The 2017 Stanley Cup Final will make history regardless of the outcome. The Pittsburgh Penguins could become the first team in 19 years to repeat as champions. The Nashville Predators, meanwhile, are looking to hoist their first Cup in the franchise's 18-season existence.
Nashville, the playoffs' 16th seed, has dispatched the Chicago Blackhawks, St. Louis Blues and Anaheim Ducks, going 12-4 in the process. Pittsburgh has defeated the Columbus Blue Jackets, Washington Capitals and Ottawa Senators, needing two overtimes in Game 7 of the Eastern Conference final to get the job done (and a Game 7 against the Capitals, too).
Stanley Cup 2017: Five burning questions for Penguins-Predators Final
Predators, Penguins tangle in intriguing Stanley Cup Final
Here's how experts in the USA TODAY Network see the series playing out:
Kevin Allen: Penguins in six. Without Ryan Johansen, who do the Predators use against Sidney Crosby and Evgeni Malkin? The Predators have an edge in net, but the Penguins just defeated a goalie (Craig Anderson) who was playing as impressively as Pekka Rinne. The Predators' defensemen are a talented group, but they won't play the Penguins tighter than the Ottawa Senators did.
Adam Vingan: Penguins in seven. The Predators have been incredibly resilient this postseason, winning 12 of 16 games without suffering consecutive losses or trailing in their previous three series. It comes down to the center battle. Nashville might not be able to handle Pittsburgh’s depth there without Ryan Johansen and potentially Mike Fisher. Sidney Crosby and Evgeni Malkin could be too much to handle up front.
Joe Rexrode: Predators in six. This looks like a mismatch up the middle with Nashville No. 1 center Ryan Johansen out. But from the start of this run, when the Predators allowed three goals in a sweep of the Chicago Blackhawks, they have defied appearances. Nashville still has Pekka Rinne, Filip Forsberg and an elite defensive quartet. And it has Peter Laviolette. He came up with an all-new top line after Johansen went down, and all replacement center Colton Sissons did was score a hat trick and the series-winning goal in Game 6 against Anaheim. At some point when stuff like that happens, you stop doubting.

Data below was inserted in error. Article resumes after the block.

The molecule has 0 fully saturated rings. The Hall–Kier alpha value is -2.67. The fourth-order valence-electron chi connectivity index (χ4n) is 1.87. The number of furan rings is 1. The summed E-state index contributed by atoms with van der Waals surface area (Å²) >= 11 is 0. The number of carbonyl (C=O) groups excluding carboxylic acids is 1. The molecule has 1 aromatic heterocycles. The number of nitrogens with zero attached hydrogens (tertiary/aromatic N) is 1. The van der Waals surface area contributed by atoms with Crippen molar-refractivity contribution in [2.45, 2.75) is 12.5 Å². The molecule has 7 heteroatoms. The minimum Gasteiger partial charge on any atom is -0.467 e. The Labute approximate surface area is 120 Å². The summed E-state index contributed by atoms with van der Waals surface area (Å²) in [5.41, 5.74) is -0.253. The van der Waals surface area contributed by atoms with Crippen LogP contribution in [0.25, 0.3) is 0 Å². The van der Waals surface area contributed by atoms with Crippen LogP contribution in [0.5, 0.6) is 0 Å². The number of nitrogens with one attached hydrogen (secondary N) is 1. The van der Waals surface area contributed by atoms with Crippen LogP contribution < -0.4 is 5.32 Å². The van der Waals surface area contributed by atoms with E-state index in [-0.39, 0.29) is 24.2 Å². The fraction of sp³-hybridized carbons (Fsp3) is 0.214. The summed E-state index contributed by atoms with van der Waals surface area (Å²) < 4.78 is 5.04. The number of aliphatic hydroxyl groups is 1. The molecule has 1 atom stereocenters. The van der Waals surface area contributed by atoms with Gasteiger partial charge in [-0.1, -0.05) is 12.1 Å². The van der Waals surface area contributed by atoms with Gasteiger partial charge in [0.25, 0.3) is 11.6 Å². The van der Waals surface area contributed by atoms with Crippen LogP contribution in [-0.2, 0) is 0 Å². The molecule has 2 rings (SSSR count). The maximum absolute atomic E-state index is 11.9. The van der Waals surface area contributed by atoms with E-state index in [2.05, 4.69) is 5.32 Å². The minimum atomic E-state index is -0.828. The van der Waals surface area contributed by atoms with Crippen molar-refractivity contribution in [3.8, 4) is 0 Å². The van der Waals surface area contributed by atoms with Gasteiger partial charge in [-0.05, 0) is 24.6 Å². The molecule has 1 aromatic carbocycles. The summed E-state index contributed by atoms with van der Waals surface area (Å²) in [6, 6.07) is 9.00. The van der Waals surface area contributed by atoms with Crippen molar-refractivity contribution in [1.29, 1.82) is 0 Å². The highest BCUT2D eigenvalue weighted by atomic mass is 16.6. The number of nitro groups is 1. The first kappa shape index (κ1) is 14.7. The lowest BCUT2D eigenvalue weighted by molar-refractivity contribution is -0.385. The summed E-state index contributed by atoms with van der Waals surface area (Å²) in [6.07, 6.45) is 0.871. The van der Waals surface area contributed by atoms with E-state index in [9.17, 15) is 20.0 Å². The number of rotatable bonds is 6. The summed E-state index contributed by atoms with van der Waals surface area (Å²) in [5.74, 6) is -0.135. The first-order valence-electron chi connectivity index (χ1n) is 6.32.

Jimmy Hascup: Predators in six. Predators general manager David Poile has built from the back out and coach Peter Laviolette has preached defensive responsibility, and there will be no better validation of that philosophy than this series. The Preds' vaunted top-four defense will mitigate the affect of Sidney Crosby and Evgeni Malkin against a team lacking front-line centers. And the Penguins might not have a way of slowing down Filip Forsberg. Don't discount the Predators' ability to win in different ways, either.
Mike Brehm: Penguins in six. The Predators’ defense is stronger, but its hands will be full with the Penguins’ offensive stars. Evgeni Malkin, Sidney Crosby and Phil Kessel are averaging a point a game or better, and the Predators can’t match that, especially since Ryan Johansen is out and Matt Murray is back in the Penguins’ net. Also the Penguins know what it takes to win a Cup. Their poise will help them end the NHL’s drought of back-to-back champions.
Jace Evans: Penguins in six. The season-ending injury to Ryan Johansen means that the Predators' top three centers in terms of production are Mike Fisher, Calle Jarnkrok and Colton Sissons. The Penguins' top three centers are Sidney Crosby, Evgeni Malkin and Nick Bonino. Hockey is usually won up the middle, and Crosby and Malkin are two of the best centers to ever play the game. Going up against a stout Nashville top-four defense, the duo will be the difference in making Pittsburgh the first repeat champion since 1998.
Adam Vingan and Joe Rexrode write for The Tennessean, part of the USA TODAY Network